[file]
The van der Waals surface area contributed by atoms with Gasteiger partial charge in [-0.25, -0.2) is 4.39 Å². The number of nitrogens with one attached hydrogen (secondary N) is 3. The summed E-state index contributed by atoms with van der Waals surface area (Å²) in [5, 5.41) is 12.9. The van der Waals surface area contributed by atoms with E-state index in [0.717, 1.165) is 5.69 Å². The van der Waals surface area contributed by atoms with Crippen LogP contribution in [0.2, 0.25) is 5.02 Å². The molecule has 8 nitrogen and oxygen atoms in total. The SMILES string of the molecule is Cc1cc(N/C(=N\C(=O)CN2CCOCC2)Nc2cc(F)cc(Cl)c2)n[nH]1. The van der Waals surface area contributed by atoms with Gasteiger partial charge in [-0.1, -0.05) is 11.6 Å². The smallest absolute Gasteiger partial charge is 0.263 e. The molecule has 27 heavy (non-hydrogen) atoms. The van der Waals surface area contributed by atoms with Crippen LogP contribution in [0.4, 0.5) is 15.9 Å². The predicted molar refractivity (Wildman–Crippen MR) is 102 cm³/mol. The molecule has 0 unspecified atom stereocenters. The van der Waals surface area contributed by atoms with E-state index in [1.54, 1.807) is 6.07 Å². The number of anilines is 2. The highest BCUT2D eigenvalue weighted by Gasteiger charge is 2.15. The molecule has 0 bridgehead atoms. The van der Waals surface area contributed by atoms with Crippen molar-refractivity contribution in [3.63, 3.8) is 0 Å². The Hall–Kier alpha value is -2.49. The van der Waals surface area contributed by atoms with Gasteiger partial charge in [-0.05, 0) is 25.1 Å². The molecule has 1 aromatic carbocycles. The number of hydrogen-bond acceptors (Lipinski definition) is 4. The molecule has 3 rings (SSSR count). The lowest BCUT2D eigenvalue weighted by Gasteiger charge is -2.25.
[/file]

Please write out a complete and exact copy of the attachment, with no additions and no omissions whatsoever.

The van der Waals surface area contributed by atoms with Gasteiger partial charge in [-0.25, -0.2) is 4.39 Å². The number of nitrogens with one attached hydrogen (secondary N) is 3. The summed E-state index contributed by atoms with van der Waals surface area (Å²) in [5, 5.41) is 12.9. The van der Waals surface area contributed by atoms with E-state index in [0.717, 1.165) is 5.69 Å². The van der Waals surface area contributed by atoms with Crippen LogP contribution in [0.2, 0.25) is 5.02 Å². The molecule has 8 nitrogen and oxygen atoms in total. The SMILES string of the molecule is Cc1cc(N/C(=N\C(=O)CN2CCOCC2)Nc2cc(F)cc(Cl)c2)n[nH]1. The van der Waals surface area contributed by atoms with Gasteiger partial charge in [-0.1, -0.05) is 11.6 Å². The smallest absolute Gasteiger partial charge is 0.263 e. The molecule has 27 heavy (non-hydrogen) atoms. The van der Waals surface area contributed by atoms with Crippen LogP contribution in [0.4, 0.5) is 15.9 Å². The predicted molar refractivity (Wildman–Crippen MR) is 102 cm³/mol. The molecule has 0 unspecified atom stereocenters. The van der Waals surface area contributed by atoms with E-state index in [1.54, 1.807) is 6.07 Å². The number of anilines is 2. The highest BCUT2D eigenvalue weighted by Gasteiger charge is 2.15. The molecule has 0 bridgehead atoms. The van der Waals surface area contributed by atoms with Crippen molar-refractivity contribution in [3.63, 3.8) is 0 Å². The Hall–Kier alpha value is -2.49. The van der Waals surface area contributed by atoms with Gasteiger partial charge in [-0.05, 0) is 25.1 Å². The molecule has 1 aromatic carbocycles. The number of hydrogen-bond acceptors (Lipinski definition) is 4. The molecule has 3 rings (SSSR count). The lowest BCUT2D eigenvalue weighted by Gasteiger charge is -2.25.